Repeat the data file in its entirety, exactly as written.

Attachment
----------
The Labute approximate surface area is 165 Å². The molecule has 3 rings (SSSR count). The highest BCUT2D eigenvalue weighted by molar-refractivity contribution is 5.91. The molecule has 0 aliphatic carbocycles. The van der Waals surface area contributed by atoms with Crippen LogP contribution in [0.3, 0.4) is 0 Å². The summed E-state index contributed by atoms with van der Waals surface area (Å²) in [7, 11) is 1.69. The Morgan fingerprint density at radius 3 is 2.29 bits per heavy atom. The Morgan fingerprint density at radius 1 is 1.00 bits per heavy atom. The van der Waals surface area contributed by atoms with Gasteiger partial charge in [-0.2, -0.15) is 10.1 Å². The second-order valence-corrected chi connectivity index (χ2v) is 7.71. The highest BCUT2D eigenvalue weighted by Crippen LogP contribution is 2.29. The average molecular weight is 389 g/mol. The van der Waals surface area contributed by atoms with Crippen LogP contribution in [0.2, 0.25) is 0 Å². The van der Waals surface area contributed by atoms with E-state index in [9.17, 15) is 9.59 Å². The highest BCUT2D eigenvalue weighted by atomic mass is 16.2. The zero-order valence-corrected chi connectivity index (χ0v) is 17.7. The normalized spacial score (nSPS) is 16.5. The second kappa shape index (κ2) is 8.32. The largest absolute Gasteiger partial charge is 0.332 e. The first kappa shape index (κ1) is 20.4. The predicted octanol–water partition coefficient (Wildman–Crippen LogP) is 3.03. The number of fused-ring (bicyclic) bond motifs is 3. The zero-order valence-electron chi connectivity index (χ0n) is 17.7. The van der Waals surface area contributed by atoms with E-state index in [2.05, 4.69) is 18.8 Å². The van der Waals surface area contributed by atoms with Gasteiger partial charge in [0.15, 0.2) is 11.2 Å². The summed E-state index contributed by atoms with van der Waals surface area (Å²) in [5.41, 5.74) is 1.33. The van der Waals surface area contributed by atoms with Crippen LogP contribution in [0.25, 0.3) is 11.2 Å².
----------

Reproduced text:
The Labute approximate surface area is 165 Å². The molecule has 3 rings (SSSR count). The highest BCUT2D eigenvalue weighted by molar-refractivity contribution is 5.91. The molecule has 0 aliphatic carbocycles. The van der Waals surface area contributed by atoms with Crippen LogP contribution in [0.3, 0.4) is 0 Å². The summed E-state index contributed by atoms with van der Waals surface area (Å²) in [7, 11) is 1.69. The Morgan fingerprint density at radius 3 is 2.29 bits per heavy atom. The Morgan fingerprint density at radius 1 is 1.00 bits per heavy atom. The van der Waals surface area contributed by atoms with Gasteiger partial charge in [-0.2, -0.15) is 10.1 Å². The second-order valence-corrected chi connectivity index (χ2v) is 7.71. The highest BCUT2D eigenvalue weighted by Crippen LogP contribution is 2.29. The average molecular weight is 389 g/mol. The van der Waals surface area contributed by atoms with Crippen LogP contribution in [0.2, 0.25) is 0 Å². The van der Waals surface area contributed by atoms with E-state index in [9.17, 15) is 9.59 Å². The highest BCUT2D eigenvalue weighted by atomic mass is 16.2. The zero-order valence-corrected chi connectivity index (χ0v) is 17.7. The normalized spacial score (nSPS) is 16.5. The second kappa shape index (κ2) is 8.32. The largest absolute Gasteiger partial charge is 0.332 e. The first kappa shape index (κ1) is 20.4. The predicted octanol–water partition coefficient (Wildman–Crippen LogP) is 3.03. The number of fused-ring (bicyclic) bond motifs is 3. The zero-order valence-electron chi connectivity index (χ0n) is 17.7. The van der Waals surface area contributed by atoms with E-state index in [2.05, 4.69) is 18.8 Å². The van der Waals surface area contributed by atoms with Gasteiger partial charge in [0.15, 0.2) is 11.2 Å². The summed E-state index contributed by atoms with van der Waals surface area (Å²) in [5.41, 5.74) is 1.33. The van der Waals surface area contributed by atoms with Crippen LogP contribution in [0.25, 0.3) is 11.2 Å².